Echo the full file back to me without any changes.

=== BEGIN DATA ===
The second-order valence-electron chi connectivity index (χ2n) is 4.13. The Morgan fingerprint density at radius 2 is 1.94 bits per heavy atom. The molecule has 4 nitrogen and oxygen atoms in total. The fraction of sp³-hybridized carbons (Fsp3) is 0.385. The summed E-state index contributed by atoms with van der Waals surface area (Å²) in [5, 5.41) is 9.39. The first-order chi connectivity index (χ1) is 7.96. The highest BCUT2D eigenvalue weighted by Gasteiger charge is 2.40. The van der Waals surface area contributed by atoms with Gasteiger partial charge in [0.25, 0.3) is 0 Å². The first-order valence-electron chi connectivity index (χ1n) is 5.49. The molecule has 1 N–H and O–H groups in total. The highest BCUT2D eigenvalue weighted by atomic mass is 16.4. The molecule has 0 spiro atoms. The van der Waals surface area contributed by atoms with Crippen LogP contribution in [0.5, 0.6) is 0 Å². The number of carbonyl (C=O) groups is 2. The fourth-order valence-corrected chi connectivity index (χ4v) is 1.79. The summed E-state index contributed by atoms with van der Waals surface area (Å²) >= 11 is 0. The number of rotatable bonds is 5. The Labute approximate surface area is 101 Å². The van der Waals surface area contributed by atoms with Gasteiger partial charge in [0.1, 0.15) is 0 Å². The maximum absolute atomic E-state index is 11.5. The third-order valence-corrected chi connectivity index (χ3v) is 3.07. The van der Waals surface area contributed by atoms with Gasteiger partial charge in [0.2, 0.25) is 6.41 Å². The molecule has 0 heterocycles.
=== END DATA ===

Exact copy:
The second-order valence-electron chi connectivity index (χ2n) is 4.13. The Morgan fingerprint density at radius 2 is 1.94 bits per heavy atom. The molecule has 4 nitrogen and oxygen atoms in total. The fraction of sp³-hybridized carbons (Fsp3) is 0.385. The summed E-state index contributed by atoms with van der Waals surface area (Å²) in [5, 5.41) is 9.39. The first-order chi connectivity index (χ1) is 7.96. The highest BCUT2D eigenvalue weighted by Gasteiger charge is 2.40. The van der Waals surface area contributed by atoms with Gasteiger partial charge in [0.25, 0.3) is 0 Å². The first-order valence-electron chi connectivity index (χ1n) is 5.49. The molecule has 1 N–H and O–H groups in total. The highest BCUT2D eigenvalue weighted by atomic mass is 16.4. The molecule has 0 spiro atoms. The van der Waals surface area contributed by atoms with Crippen LogP contribution in [0.5, 0.6) is 0 Å². The number of carbonyl (C=O) groups is 2. The fourth-order valence-corrected chi connectivity index (χ4v) is 1.79. The summed E-state index contributed by atoms with van der Waals surface area (Å²) >= 11 is 0. The number of rotatable bonds is 5. The Labute approximate surface area is 101 Å². The van der Waals surface area contributed by atoms with Gasteiger partial charge in [0.1, 0.15) is 0 Å². The maximum absolute atomic E-state index is 11.5. The third-order valence-corrected chi connectivity index (χ3v) is 3.07. The van der Waals surface area contributed by atoms with Gasteiger partial charge in [0.2, 0.25) is 6.41 Å². The molecule has 0 heterocycles.